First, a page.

The Bloc Québécois is going to support the bill, but not in order to increase the range of penalties at a judge’s disposal to punish a crime. Despite what the minister says, we know very well that these measures have no dissuasive effect, especially in cases of recidivism, which are very rare. This is an exceptional measure, therefore, for exceptional cases where the jury provides its opinion and judges keep their discretionary powers. That is why the Bloc Québécois will support this measure: in the end, it is the jury that makes the recommendation and judges keep their discretionary powers.
We want to point out, though, that recidivism is rare and it is very expensive to keep people in prison after they have served long sentences—nearly 30 years on average—even though the recidivism rate is very low. In addition, not all victims feel comforted by extended prison terms. Maybe we could do more for them, rather than looking upon prison as the only solution to crime. We should also be able to look at what the victims go through so that judges can have an array of choices in passing sentence, depending on the consequences of the crime.
According to the legislative summary, the most serious crimes in the Criminal Code can be punished by life sentences. For some crimes, such as treason and murder, life in prison is the only sentence provided and is therefore the minimum sentence.
Homicide is divided into several categories: murder, manslaughter and infanticide. Murder is the most serious kind of homicide. It is an act committed with the intention of killing or mortally wounding someone or an illegal act that the offender knows is likely to cause death. There are two kinds of murder: first degree and second degree.
First degree murder is premeditated and deliberate, a planned murder. Other kinds of murder are automatically equated with first degree murder under the Criminal Code. This applies in particular to the murder of a police officer or a prison guard and murder that occurs in the course of an airplane hijacking, sexual assault, or a hostage taking.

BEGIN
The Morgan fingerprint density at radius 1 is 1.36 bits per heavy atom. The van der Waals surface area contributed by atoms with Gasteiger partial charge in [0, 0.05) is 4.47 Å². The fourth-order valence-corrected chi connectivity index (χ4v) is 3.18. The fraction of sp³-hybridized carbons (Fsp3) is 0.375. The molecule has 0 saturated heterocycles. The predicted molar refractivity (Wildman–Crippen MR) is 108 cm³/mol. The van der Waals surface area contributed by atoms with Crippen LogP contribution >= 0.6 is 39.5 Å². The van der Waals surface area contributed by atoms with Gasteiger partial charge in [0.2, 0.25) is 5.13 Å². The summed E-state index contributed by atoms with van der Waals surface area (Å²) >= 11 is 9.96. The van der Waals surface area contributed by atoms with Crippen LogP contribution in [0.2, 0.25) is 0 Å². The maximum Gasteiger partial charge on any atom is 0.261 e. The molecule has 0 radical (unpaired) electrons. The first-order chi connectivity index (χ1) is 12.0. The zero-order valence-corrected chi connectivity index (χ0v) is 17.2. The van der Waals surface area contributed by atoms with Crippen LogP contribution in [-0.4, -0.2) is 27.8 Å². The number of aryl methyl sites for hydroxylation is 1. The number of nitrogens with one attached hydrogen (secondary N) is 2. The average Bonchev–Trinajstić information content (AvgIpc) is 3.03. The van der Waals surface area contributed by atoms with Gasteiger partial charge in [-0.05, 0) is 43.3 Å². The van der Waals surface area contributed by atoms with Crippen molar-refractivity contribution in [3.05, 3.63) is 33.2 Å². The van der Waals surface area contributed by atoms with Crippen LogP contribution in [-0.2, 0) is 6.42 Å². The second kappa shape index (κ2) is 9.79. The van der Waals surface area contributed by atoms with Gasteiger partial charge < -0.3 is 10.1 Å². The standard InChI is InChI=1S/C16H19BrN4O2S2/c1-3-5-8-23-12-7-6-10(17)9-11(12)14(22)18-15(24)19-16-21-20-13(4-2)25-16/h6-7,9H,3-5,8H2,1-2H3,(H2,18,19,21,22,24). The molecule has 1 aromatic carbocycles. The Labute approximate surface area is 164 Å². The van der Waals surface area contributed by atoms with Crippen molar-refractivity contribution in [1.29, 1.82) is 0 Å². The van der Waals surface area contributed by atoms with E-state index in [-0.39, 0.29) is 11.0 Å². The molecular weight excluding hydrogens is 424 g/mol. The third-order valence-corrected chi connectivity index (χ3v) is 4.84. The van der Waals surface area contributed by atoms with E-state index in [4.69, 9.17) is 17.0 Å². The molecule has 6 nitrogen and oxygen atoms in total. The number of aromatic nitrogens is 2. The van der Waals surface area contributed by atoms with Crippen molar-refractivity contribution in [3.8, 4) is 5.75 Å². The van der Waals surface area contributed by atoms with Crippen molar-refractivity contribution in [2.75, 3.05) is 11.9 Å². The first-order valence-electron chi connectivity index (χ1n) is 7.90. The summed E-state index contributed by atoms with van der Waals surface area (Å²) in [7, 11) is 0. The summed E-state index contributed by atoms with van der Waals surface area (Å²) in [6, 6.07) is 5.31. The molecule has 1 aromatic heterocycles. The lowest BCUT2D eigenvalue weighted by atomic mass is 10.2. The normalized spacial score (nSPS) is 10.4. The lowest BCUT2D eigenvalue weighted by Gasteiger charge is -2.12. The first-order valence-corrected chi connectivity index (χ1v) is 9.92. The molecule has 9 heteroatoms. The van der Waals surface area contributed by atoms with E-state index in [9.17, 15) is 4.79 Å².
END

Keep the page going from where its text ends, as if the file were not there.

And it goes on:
Manslaughter has occurred when there is no intention to kill but there is negligence. For example, it could include firing a gun through a hedge with no concern for whether there is someone on the other side.
When it comes to sentencing, the Criminal Code is clear. Anyone committing murder in the first or second degree is guilty of a crime and must be sentenced to life in prison. Only the parole ineligibility period may vary depending on whether a first or a second degree murder was committed. In the case of first degree murder, parole is not permitted for a minimum of 25 years, as I previously stated. In the case of second degree murder, the judge determines the parole ineligibility period within a 10- to 25-year range.
The maximum sentence for manslaughter is life behind bars, and there is no minimum term of imprisonment, except when a firearm is used. Nor is there any minimum parole ineligibility period. The regular rules therefore apply.